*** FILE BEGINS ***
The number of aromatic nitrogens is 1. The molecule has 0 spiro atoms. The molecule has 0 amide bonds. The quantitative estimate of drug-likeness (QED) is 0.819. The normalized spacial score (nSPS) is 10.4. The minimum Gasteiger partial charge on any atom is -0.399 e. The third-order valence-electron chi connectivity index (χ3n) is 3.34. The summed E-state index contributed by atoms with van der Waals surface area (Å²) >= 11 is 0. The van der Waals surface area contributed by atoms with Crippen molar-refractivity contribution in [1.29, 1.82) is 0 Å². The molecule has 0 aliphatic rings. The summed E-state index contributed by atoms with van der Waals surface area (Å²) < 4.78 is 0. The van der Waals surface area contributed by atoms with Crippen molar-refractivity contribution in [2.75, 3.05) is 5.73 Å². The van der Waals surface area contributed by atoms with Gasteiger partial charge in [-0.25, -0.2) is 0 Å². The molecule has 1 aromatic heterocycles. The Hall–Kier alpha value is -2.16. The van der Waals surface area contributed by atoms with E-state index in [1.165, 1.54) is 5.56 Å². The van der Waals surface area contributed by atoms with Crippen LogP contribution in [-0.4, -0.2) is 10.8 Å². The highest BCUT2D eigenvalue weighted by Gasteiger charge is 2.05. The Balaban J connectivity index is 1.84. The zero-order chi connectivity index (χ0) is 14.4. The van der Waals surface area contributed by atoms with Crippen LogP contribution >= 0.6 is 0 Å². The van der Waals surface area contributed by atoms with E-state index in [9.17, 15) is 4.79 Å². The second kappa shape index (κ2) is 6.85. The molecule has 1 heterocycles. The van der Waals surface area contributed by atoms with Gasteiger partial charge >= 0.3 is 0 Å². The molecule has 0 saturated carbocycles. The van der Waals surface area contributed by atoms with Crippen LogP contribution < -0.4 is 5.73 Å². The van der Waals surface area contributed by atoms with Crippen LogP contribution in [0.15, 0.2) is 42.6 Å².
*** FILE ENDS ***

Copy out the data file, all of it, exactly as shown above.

The number of aromatic nitrogens is 1. The molecule has 0 spiro atoms. The molecule has 0 amide bonds. The quantitative estimate of drug-likeness (QED) is 0.819. The normalized spacial score (nSPS) is 10.4. The minimum Gasteiger partial charge on any atom is -0.399 e. The third-order valence-electron chi connectivity index (χ3n) is 3.34. The summed E-state index contributed by atoms with van der Waals surface area (Å²) >= 11 is 0. The van der Waals surface area contributed by atoms with Crippen molar-refractivity contribution in [1.29, 1.82) is 0 Å². The molecule has 0 aliphatic rings. The summed E-state index contributed by atoms with van der Waals surface area (Å²) < 4.78 is 0. The van der Waals surface area contributed by atoms with Crippen molar-refractivity contribution in [2.75, 3.05) is 5.73 Å². The van der Waals surface area contributed by atoms with Gasteiger partial charge in [-0.25, -0.2) is 0 Å². The molecule has 1 aromatic heterocycles. The Hall–Kier alpha value is -2.16. The van der Waals surface area contributed by atoms with E-state index in [1.165, 1.54) is 5.56 Å². The van der Waals surface area contributed by atoms with Crippen LogP contribution in [-0.4, -0.2) is 10.8 Å². The highest BCUT2D eigenvalue weighted by Gasteiger charge is 2.05. The Balaban J connectivity index is 1.84. The zero-order chi connectivity index (χ0) is 14.4. The van der Waals surface area contributed by atoms with Crippen LogP contribution >= 0.6 is 0 Å². The van der Waals surface area contributed by atoms with E-state index in [9.17, 15) is 4.79 Å². The second kappa shape index (κ2) is 6.85. The molecule has 1 heterocycles. The van der Waals surface area contributed by atoms with Gasteiger partial charge >= 0.3 is 0 Å². The molecule has 0 saturated carbocycles. The van der Waals surface area contributed by atoms with Crippen LogP contribution < -0.4 is 5.73 Å². The van der Waals surface area contributed by atoms with Crippen LogP contribution in [0.15, 0.2) is 42.6 Å².